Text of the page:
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Things to make fire academy life easier

These next few months are going to test not only your resolve, but your mental and physical limits

Oklahoma City Fire Department academy

Oklahoma City Fire Department recruits exit a flashover simulator during training in Choctaw, Okla., Monday, Jan. 30, 2012.

AP Photo/Sue Ogrocki

The fire academy is exhausting, both mentally and physically. And, it will impact your home life significantly. However, with some careful planning it will impact your home and life positively, not negatively.

Setting expectations

Chances are you’ve got a spouse and possibly some little ones at home. Sit them down a few weeks before academy starts and go over expectations for the coming months. The family won’t have you around to do the normal stuff you do for a few months so let’s discuss some solutions now.

If you have a large yard or garden that you usually tend to, make arrangements for a gardener to come by during your academy time. If you coach a sports team, call the assistant coach and tell them you’re swapping spots for the season. For the kiddos, depending on their age, they may be confused as to why you’re gone all the time, or never have energy to play when you get home. Set up a buffer time at home between getting home and getting to homework (yes, there will be homework and studying) so you can enjoy the family. If you don’t have kiddos around, still build in a buffer to decompress from the day.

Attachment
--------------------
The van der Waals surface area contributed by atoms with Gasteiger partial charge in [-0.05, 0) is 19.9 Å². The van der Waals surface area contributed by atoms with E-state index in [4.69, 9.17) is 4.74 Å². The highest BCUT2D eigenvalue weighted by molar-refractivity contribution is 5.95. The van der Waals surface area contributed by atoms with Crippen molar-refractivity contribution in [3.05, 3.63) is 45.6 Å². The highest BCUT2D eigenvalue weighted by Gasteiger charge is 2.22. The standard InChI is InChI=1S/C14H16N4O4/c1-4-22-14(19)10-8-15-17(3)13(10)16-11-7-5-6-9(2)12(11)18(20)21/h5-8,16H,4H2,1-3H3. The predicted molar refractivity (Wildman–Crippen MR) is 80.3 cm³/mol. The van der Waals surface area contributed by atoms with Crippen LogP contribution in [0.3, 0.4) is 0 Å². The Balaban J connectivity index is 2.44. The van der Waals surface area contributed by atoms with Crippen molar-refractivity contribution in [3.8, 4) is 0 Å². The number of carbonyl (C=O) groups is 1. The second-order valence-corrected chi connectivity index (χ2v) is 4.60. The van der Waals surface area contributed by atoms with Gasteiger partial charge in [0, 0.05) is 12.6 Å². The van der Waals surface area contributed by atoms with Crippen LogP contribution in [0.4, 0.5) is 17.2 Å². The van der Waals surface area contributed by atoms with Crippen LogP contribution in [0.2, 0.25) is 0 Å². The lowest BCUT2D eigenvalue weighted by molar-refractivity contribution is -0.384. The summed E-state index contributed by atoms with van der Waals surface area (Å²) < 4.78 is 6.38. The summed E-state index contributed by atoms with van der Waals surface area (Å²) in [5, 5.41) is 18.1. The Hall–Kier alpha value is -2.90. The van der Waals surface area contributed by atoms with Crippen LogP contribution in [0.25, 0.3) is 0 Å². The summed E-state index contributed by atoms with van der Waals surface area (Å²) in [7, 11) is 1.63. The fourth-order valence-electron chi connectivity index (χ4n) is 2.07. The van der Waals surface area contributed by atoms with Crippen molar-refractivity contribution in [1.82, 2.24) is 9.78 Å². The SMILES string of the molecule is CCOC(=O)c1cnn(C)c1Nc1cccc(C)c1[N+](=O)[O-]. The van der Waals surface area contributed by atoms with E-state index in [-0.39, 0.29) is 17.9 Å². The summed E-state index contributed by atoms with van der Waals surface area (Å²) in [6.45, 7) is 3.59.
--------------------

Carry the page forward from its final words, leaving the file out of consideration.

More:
Getting physically and mentally fit

Fire academy is going to be tough. Each day will likely start with physical training (PT). This will include strength exercises, running, pushups, you name it. The exercises will condition your body for the rigorous activities involved with firefighting. It will also give you the chance to bond as a class. Tradition calls for additional exercises to show respect to the company you are assigned to. Since you have not been assigned a company, your extra pushup, pull up or sit up will be to the class. For example, if assigned 50 situps, complete the 50, then one more counting it off as “1 for 33!” If you are class 33.